American composer David Diamond was born on July 9, 1915 and died only four summers ago.
It may interest readers to know that the increasingly popular Eric Whitacre was one of his composition students.
Diamond was prolific, writing eleven symphonies (take that Beethoven!), various concertos, instrumental works large and small (including one of my favorites Rounds for String Orchestra), and even a smattering of choral music. He never achieved the fame of his contemporaries Leonard Bernstein or Aaron Copland, but his voice, like theirs, is authentically American.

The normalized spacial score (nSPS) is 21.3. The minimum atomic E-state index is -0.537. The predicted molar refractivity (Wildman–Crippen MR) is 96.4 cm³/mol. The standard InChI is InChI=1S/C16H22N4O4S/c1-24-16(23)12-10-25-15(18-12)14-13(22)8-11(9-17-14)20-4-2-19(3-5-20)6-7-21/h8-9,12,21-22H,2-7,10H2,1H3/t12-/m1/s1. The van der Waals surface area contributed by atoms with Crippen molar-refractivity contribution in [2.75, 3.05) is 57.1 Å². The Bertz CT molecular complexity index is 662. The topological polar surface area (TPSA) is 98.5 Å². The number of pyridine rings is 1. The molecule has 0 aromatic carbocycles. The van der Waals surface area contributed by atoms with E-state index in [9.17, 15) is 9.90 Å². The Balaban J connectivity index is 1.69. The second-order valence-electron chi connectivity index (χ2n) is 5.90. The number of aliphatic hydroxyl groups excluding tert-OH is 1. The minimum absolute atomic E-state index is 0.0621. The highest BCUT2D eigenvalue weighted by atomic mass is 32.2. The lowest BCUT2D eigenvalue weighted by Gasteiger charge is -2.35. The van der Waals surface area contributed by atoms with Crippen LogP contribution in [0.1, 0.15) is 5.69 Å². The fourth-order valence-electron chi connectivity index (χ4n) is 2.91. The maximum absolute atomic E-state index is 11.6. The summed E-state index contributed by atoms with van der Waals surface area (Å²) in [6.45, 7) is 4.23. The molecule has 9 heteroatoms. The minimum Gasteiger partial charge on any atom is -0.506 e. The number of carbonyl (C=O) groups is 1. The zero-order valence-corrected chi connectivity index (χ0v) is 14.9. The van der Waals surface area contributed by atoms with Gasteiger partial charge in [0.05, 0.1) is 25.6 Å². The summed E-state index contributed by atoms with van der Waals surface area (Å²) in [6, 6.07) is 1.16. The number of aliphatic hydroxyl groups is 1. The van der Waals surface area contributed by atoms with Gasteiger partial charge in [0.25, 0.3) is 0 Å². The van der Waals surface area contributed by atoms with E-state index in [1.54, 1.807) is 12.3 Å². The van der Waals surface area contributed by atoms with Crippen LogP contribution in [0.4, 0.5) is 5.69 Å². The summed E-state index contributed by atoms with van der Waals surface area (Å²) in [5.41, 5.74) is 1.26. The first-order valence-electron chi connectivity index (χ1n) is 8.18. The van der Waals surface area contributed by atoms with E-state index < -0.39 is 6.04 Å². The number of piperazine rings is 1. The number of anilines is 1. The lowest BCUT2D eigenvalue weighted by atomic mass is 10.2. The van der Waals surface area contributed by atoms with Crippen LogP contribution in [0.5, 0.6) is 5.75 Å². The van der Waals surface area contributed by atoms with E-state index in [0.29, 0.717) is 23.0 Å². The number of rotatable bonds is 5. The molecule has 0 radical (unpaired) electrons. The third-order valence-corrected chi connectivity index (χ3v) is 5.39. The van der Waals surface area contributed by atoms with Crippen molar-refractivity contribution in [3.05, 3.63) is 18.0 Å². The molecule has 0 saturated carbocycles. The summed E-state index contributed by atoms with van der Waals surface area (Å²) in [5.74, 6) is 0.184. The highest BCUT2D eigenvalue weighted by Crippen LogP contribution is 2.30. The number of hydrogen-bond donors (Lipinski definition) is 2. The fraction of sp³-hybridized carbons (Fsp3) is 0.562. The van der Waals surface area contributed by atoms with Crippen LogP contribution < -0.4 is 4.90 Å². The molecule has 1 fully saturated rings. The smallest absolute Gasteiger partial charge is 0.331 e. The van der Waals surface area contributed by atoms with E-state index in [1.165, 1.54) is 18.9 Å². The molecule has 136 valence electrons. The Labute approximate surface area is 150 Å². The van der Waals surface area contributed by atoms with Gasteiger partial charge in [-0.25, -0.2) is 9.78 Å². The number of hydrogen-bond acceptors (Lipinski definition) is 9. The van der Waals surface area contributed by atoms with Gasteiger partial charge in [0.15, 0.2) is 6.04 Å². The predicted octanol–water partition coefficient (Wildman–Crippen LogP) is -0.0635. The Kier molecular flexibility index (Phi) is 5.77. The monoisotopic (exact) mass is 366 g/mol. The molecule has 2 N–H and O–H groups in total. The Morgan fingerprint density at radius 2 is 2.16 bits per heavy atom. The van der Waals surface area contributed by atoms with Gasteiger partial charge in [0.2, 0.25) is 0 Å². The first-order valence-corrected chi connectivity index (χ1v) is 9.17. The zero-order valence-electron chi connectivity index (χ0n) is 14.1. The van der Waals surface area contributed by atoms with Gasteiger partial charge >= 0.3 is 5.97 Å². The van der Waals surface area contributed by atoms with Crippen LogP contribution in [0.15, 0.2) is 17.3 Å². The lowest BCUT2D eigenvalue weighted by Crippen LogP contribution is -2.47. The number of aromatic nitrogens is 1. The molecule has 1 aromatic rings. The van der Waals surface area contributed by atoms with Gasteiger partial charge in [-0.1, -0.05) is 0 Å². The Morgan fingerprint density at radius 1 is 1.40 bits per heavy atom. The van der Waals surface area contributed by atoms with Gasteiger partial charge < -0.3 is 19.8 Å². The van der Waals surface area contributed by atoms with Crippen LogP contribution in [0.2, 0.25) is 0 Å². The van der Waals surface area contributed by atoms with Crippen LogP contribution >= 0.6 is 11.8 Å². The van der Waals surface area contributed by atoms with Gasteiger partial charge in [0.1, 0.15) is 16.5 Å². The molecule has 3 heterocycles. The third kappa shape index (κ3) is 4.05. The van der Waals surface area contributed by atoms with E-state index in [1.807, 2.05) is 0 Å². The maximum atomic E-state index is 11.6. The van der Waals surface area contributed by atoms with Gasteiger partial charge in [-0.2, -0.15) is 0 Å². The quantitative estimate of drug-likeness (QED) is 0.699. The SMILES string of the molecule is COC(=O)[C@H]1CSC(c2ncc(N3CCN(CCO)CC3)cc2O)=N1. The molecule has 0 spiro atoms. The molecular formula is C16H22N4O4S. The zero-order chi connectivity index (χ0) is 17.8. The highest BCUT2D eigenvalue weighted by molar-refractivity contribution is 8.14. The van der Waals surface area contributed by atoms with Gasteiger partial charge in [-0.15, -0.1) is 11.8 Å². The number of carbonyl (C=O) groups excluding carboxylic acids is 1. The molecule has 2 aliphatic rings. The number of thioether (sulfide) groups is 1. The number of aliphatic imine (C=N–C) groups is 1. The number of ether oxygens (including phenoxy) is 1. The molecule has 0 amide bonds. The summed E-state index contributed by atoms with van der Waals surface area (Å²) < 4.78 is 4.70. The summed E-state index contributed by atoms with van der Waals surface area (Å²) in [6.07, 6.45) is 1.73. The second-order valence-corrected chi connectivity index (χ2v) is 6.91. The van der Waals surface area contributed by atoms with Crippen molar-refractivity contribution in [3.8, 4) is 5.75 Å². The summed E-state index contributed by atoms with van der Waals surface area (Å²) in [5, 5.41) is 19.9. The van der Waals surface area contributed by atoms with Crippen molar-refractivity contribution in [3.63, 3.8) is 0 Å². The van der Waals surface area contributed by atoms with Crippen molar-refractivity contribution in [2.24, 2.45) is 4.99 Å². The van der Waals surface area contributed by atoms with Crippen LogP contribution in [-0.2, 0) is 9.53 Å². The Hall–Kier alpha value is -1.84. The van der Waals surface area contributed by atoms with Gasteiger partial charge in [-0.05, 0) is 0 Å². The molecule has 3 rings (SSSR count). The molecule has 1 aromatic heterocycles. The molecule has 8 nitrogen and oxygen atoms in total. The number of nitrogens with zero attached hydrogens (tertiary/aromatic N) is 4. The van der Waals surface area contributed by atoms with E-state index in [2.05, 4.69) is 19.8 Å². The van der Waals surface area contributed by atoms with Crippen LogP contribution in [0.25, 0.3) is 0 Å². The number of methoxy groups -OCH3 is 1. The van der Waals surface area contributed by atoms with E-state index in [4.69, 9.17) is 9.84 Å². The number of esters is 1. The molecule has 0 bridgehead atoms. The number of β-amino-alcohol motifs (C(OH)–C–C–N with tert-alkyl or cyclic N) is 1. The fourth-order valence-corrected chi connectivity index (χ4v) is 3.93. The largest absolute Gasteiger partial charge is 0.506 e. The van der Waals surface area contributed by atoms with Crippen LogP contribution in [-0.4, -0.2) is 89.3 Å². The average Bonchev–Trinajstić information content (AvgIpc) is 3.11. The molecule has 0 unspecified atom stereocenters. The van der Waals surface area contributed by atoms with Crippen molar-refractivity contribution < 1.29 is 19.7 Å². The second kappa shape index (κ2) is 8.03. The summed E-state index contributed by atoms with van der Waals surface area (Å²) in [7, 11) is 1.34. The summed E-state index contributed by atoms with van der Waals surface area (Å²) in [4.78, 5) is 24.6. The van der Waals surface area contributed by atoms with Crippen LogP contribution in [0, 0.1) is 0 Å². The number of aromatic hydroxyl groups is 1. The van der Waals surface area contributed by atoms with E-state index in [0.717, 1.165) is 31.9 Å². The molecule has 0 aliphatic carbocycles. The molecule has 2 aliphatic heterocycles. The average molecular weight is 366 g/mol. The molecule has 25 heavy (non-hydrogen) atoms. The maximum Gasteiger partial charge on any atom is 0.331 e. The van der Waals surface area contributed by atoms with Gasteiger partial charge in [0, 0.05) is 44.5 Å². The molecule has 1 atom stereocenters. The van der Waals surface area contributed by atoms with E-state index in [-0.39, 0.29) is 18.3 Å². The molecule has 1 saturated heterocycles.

Because of this hiding in plain sight, there are some blind spots in his oeuvre. Conductor Gerard Schwartz championed David Diamond and recorded the symphonies with the Seattle Symphony. But only eleven of them.
There is another.
And, as you may have guessed, it is an organ symphony. It's a great big mammoth organ work -- an American version of a late Widor symphony, maybe.
It has all of the hallmarks of Diamond's style, and some great moments. I'm enjoying getting to know this major work of American organ repertoire which, to the best of my knowledge, has never been recorded.
The work was premiered by Leonard Raver in 1988 and reviewed not entirely favorably in the New York Times.
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